If you’re looking to grip some ganja from one of the Midwest’s first fully legal recreational cannabis dispensaries, you’ll need to get in line early, wait for a while, and even then you might still find yourself leaving empty-handed.
Just one week after Michigan kicked off recreational cannabis sales, licensed dispensaries are already closing early and limiting purchases, thanks to a combination of overwhelming demand and short supply.
“Sunday it was around 6 o’clock we sold out of flower. Monday it was around 5. Tuesday it was like 3,” Maggie Smith, manager at Greenstone Provisions dispensary in Ann Arbor, told MLive. “People are coming from Wisconsin, Indiana, Ohio, all over Michigan, everywhere.”
Ann Arbor was the first city in the state to open recreational pot shops after adult-use sales began on December 1st. On the first day alone, customers lined up in the rain for hours, eventually spending approximately $221,000 on flower, edibles, and extracts. In the days that followed, those lines continued to grow, leaving dispensaries like Greenstone with no choice but to shut down early thanks to a lack of product.
With current laws allowing only previously-licensed medical dispensaries to sell recreational weed, customers are severely limited in their options. At another Ann Arbor dispensary, Arbor Wellness, managers say that they have been able to stay open into the evening, but have had to cap purchases so that they can save enough bud to go around.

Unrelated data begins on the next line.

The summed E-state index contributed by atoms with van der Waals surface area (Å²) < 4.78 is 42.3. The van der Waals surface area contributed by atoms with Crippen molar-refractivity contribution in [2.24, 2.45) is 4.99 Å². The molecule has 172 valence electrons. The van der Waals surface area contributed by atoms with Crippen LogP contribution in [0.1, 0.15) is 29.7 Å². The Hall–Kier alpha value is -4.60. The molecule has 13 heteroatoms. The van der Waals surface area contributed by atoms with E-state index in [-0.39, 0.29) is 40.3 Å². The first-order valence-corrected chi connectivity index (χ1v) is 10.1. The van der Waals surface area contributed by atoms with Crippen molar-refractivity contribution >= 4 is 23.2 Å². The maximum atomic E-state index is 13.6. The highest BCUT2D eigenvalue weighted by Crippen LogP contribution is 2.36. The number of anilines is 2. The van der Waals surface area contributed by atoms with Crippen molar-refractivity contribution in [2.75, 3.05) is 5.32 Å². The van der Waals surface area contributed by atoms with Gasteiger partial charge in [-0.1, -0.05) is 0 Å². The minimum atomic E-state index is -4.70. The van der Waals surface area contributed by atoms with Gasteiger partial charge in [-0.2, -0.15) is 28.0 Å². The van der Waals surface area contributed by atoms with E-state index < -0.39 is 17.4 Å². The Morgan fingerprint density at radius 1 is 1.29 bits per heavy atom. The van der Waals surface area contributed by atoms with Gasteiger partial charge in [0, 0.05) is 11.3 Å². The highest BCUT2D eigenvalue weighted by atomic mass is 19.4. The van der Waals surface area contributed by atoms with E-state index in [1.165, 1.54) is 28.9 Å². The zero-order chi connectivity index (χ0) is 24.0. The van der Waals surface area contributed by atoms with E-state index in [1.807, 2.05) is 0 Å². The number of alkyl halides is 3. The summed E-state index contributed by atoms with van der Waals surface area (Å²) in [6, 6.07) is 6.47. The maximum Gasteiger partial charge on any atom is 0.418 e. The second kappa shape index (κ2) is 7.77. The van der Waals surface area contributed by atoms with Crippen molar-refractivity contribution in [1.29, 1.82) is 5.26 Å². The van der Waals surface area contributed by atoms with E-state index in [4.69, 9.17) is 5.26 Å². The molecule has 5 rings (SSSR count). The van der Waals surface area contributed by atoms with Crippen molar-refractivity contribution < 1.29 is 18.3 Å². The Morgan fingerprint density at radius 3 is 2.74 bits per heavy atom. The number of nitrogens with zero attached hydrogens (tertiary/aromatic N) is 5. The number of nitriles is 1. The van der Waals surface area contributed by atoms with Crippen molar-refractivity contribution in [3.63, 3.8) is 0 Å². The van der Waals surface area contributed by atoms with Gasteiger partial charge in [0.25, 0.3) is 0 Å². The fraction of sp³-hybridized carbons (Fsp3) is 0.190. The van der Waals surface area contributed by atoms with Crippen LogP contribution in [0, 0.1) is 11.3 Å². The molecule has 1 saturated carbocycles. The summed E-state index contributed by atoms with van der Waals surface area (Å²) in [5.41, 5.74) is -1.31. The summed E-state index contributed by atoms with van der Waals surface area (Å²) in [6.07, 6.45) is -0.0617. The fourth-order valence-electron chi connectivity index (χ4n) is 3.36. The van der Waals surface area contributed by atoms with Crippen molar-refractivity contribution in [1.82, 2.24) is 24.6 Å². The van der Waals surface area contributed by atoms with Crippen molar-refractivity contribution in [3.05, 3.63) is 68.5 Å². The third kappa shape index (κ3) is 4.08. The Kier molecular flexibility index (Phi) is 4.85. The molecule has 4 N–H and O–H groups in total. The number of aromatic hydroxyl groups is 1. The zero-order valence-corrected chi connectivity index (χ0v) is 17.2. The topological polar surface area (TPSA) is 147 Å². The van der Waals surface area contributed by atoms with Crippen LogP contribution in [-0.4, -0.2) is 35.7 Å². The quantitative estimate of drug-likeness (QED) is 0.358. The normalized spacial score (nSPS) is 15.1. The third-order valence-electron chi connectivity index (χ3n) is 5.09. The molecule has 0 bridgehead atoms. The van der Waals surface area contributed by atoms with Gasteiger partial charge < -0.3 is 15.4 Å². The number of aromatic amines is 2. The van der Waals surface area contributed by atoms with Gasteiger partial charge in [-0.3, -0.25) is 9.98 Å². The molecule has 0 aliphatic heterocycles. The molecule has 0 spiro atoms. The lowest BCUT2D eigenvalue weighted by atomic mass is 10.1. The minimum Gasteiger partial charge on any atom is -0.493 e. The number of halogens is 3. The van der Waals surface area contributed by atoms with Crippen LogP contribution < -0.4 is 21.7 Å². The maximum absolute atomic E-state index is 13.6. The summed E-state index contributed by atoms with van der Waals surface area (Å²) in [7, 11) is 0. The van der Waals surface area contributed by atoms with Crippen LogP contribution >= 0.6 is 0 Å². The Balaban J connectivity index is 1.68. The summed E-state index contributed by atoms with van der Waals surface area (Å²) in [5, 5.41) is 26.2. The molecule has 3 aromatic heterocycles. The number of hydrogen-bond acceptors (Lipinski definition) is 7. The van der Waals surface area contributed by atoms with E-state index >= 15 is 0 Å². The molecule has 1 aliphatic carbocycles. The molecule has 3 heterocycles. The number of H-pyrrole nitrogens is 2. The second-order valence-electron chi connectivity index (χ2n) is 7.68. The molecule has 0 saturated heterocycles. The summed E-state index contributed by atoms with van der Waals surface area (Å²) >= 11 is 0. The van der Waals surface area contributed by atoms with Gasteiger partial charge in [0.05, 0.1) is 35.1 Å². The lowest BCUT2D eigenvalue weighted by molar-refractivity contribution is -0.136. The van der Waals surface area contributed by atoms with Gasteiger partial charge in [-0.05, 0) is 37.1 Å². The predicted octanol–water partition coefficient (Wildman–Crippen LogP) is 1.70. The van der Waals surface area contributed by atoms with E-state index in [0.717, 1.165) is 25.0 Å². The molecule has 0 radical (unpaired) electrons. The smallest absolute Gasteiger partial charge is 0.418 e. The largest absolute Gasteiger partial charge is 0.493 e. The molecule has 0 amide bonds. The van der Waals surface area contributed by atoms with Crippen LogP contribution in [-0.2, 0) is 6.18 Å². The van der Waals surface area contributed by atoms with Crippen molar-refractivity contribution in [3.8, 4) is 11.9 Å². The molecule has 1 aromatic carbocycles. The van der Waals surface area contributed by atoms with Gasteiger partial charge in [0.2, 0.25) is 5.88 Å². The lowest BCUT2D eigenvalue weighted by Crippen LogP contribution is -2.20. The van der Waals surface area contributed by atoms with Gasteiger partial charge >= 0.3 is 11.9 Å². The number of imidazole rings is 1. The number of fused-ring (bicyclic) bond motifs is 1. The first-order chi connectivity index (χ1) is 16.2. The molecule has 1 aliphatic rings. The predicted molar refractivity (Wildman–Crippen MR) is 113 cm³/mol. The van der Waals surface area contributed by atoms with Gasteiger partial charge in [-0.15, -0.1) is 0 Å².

“We’re at capacity,” Arbor Wellness owner James Daly said. “The demand is obviously very high. We’re seeing people from all of these surrounding states in the Midwest, and it’ll be welcoming for more facilities to come online.”
Like most nascent legal weed markets, Michigan’s cannabis supply is expected to increase as more cultivators and dispensaries are awarded state licensing in the coming weeks and months. And with nearby Illinois debuting its own legal industry next month, state officials and overwhelmed dispensary owners alike are confident that increased competition will have a beneficial outcome for the entire supply chain — customers included.
“I just feel bad for the people who have to come so far and then they don’t get to get exactly what they want,” Greenstone’s Maggie Smith told MLive. “And I know people have complained about that, too, so I think it’s nice for people to have more options, especially closer to the state border and up north.”
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